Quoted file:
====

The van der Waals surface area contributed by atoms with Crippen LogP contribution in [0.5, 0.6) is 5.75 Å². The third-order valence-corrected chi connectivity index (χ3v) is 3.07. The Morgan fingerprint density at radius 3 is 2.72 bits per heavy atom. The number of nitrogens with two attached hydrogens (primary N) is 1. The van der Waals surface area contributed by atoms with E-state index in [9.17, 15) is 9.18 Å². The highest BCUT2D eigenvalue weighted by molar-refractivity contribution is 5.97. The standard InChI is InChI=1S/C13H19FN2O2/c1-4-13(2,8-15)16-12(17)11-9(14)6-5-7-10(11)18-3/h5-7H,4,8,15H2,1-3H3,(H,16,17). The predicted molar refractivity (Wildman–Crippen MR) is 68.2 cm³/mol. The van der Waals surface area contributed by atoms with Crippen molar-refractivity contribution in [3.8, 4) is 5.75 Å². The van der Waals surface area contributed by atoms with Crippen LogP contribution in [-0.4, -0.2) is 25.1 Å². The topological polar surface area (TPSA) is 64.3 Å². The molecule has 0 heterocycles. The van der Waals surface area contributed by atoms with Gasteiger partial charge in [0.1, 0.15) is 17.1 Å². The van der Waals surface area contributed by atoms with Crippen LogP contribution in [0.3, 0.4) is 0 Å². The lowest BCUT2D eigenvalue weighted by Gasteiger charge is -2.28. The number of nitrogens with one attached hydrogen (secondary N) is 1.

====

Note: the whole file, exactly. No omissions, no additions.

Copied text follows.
The van der Waals surface area contributed by atoms with Crippen LogP contribution in [0.5, 0.6) is 5.75 Å². The third-order valence-corrected chi connectivity index (χ3v) is 3.07. The Morgan fingerprint density at radius 3 is 2.72 bits per heavy atom. The number of nitrogens with two attached hydrogens (primary N) is 1. The van der Waals surface area contributed by atoms with E-state index in [9.17, 15) is 9.18 Å². The highest BCUT2D eigenvalue weighted by molar-refractivity contribution is 5.97. The standard InChI is InChI=1S/C13H19FN2O2/c1-4-13(2,8-15)16-12(17)11-9(14)6-5-7-10(11)18-3/h5-7H,4,8,15H2,1-3H3,(H,16,17). The predicted molar refractivity (Wildman–Crippen MR) is 68.2 cm³/mol. The van der Waals surface area contributed by atoms with Crippen molar-refractivity contribution in [3.8, 4) is 5.75 Å². The van der Waals surface area contributed by atoms with Crippen LogP contribution in [-0.4, -0.2) is 25.1 Å². The topological polar surface area (TPSA) is 64.3 Å². The molecule has 0 heterocycles. The van der Waals surface area contributed by atoms with Gasteiger partial charge in [0.1, 0.15) is 17.1 Å². The van der Waals surface area contributed by atoms with Crippen LogP contribution in [0.3, 0.4) is 0 Å². The lowest BCUT2D eigenvalue weighted by Gasteiger charge is -2.28. The number of nitrogens with one attached hydrogen (secondary N) is 1.